Mine is Smaller Than Yours

SLOW Magazine - - Contents -

The world of in­no­va­tive tech­nol­ogy is com­pet­i­tive, with claims of the small­est this, the fastest that, the strong­est X or the light­est Y com­monly com­ing from re­search labs across the globe. In March this year, com­puter gi­ant IBM an­nounced that it had pro­duced the world’s small­est com­puter – some­thing which the Univer­sity of Michi­gan in the US pre­vi­ously ac­com­plished in 2015 with its 2 x 2 x 4 mm Mi­cro Mote. It didn’t take long for the lat­ter to re­claim its ti­tle, how­ever, as the Michi­gan team an­nounced in June that their new de­vice, which mea­sures a minis­cule 0.3 mm, is so small that a grain of rice looks huge in com­par­i­son.

The Michi­gan team’s cube-like de­vice has sides that mea­sure just 0.3 mm each, mak­ing it about one-tenth the size of the pre­vi­ous world’s small­est com­puter – IBM’S afore­men­tioned sand-grain-sized de­vice, which mea­sured 1 mm x 1 mm. David Blaauw, a pro­fes­sor of elec­tri­cal and com­puter engi­neer­ing who led the de­vel­op­ment of the sys­tem to­gether with sev­eral oth­ers, says that their de­vice can fit into much smaller spa­ces, though there is an­other ma­jor dif­fer­ence. “The IBM com­puter can’t sense its en­vi­ron­ment – it can send a code iden­ti­fy­ing it­self but it does not sense its phys­i­cal en­vi­ron­ment,” Blaauw ex­plains.

De­spite its teeny size, the Michi­gan team’s new de­vice is fit­ted with a pro­ces­sor, RAM, a pho­to­voltaic power sys­tem, and a wire­less trans­mit­ter and re­ceiver. But be­cause they are too small to have con­ven­tional ra­dio an­ten­nae, they re­ceive and trans­mit data with vis­i­ble light. A base sta­tion pro­vides light for both power and pro­gram­ming, and also re­ceives the data back. The de­vice, de­signed as a pre­ci­sion tem­per­a­ture sen­sor, es­sen­tially con­verts tem­per­a­tures into time in­ter­vals, de­fined with elec­tronic pulses. The in­ter­vals are mea­sured onchip against a steady time in­ter­val sent by the base sta­tion and then con­verted into a tem­per­a­ture. As a re­sult, the com­puter can re­port tem­per­a­tures in re­gions as small as a few cells, pre­cise to about 0.1 °C.

The sys­tem is re­mark­ably flex­i­ble and could be reimag­ined for nu­mer­ous pur­poses. The team chose pre­ci­sion tem­per­a­ture mea­sure­ments, how­ever, be­cause of a need for such tech in on­col­ogy, con­cern­ing both cancer de­tec­tion and treat­ment. The team’s long­stand­ing col­lab­o­ra­tor, Gary Luker, a pro­fes­sor of ra­di­ol­ogy and bio­med­i­cal engi­neer­ing, has a lot of ques­tions con­cern­ing tem­per­a­ture in tu­mours. The the­ory is that cancer cells are hot­ter than sur­round­ing healthy tis­sue, though not enough data ex­ists to prove this the­ory. Thus, re­searchers hope to test this hy­poth­e­sis us­ing this pre­cise, tiny tem­per­a­ture sen­sor. Luker has said that, be­cause the tem­per­a­ture sen­sor is both small and bio­com­pat­i­ble, it can be im­planted into a mouse, for ex­am­ple, and have cancer cells grow around it. “We are us­ing this tem­per­a­ture sen­sor to in­ves­ti­gate vari­a­tions in tem­per­a­ture within a tu­mour ver­sus nor­mal tis­sue and if we can use changes in tem­per­a­ture to de­ter­mine suc­cess or fail­ure of ther­apy,” he has said.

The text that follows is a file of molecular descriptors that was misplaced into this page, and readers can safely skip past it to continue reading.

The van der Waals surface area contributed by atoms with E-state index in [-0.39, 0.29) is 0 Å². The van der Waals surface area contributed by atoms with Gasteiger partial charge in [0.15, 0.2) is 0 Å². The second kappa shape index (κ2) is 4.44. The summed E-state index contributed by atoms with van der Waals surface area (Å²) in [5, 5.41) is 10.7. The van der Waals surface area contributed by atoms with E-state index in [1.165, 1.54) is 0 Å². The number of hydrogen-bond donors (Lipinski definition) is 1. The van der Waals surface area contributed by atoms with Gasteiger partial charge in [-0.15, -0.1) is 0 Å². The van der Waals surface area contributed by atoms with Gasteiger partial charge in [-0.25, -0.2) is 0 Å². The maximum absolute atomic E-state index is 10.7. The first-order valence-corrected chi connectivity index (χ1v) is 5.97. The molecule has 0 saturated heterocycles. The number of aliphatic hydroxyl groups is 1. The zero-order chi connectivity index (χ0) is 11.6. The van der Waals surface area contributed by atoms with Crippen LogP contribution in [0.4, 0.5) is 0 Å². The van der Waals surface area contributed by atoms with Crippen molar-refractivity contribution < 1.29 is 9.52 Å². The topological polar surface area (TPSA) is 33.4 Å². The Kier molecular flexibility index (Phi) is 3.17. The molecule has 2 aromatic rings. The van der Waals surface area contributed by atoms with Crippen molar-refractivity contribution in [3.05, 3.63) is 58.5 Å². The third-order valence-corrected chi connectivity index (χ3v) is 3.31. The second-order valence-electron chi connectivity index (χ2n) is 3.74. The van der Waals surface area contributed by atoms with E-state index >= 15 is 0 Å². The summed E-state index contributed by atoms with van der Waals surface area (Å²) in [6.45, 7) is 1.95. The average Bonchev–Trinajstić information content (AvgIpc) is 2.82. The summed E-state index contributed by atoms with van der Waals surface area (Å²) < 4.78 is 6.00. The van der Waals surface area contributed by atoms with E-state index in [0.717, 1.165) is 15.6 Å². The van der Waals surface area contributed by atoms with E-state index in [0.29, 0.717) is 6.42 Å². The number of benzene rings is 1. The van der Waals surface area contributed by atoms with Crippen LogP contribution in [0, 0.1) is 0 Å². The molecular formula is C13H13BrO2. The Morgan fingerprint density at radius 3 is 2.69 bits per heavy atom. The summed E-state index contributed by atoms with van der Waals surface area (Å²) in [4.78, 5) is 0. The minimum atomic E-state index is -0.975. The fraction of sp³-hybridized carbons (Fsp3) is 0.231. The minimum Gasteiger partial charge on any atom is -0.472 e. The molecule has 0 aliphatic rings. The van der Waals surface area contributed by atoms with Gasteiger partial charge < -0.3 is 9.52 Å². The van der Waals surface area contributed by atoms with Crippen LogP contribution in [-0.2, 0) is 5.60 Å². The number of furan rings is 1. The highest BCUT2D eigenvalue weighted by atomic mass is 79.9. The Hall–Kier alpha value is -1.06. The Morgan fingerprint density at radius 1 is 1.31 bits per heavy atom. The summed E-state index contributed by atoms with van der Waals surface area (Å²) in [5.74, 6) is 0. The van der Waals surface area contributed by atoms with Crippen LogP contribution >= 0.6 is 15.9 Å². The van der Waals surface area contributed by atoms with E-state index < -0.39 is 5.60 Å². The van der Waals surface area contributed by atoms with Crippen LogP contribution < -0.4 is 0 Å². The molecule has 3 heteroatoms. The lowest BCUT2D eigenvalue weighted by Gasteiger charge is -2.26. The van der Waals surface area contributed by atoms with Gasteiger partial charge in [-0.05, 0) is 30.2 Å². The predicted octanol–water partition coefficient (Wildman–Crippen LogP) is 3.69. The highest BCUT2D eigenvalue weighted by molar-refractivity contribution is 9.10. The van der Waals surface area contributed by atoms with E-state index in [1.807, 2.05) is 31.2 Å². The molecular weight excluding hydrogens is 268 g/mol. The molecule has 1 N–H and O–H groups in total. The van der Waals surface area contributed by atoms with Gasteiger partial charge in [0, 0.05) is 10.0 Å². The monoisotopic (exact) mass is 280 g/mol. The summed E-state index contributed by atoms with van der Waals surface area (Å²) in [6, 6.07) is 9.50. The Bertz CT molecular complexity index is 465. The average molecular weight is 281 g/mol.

As hap­pened with the Michi­gan team’s pre­vi­ous tiny com­puter, the Mi­cro Mote, a myr­iad of other po­ten­tial uses may be found in time. Ac­cord­ing to Luker, when they first devel­oped the Mi­cro Mote, they didn’t yet know all the things for which it would be use­ful, but once they pub­lished it, dozens of in­quiries came flood­ing in. Cur­rent ap­pli­ca­tions of the Mi­cro Mote in­clude pres­sure sens­ing in­side the eye for glau­coma di­ag­no­sis, cancer stud­ies, oil reser­voir mon­i­tor­ing, bio­chem­i­cal process mon­i­tor­ing, sur­veil­lance – both au­dio and vis­ual – and re­search­ing the be­hav­iour of snails.

While there’s lit­tle doubt that the Michi­gan team’s lat­est de­vice is re­mark­able, doubt has been cast on the team’s claim to tini­est­com­puter fame, as some are ques­tion­ing whether these de­vices – IBM’S in­cluded – can le­git­i­mately be called com­put­ers. The rea­son be­ing, if you un­plug a desk­top or lap­top com­puter, its pro­grams and data are still there when it re­boots once the power re­turns, whereas the mi­cro-de­vices lose all prior pro­gram­ming and data if they lose power. In­deed, Blaauw has asked this very same thing. “We are not sure if they should be called com­put­ers or not. It’s more of a mat­ter of opin­ion whether they have the min­i­mum func­tion­al­ity re­quired.”

As time marches on and tech gets ever more ex­tra­or­di­nary, sci­en­tists and en­gi­neers will likely come up with plen­ti­ful uses for this minute com­puter – and pos­si­bly even a smaller com­peti­tor.

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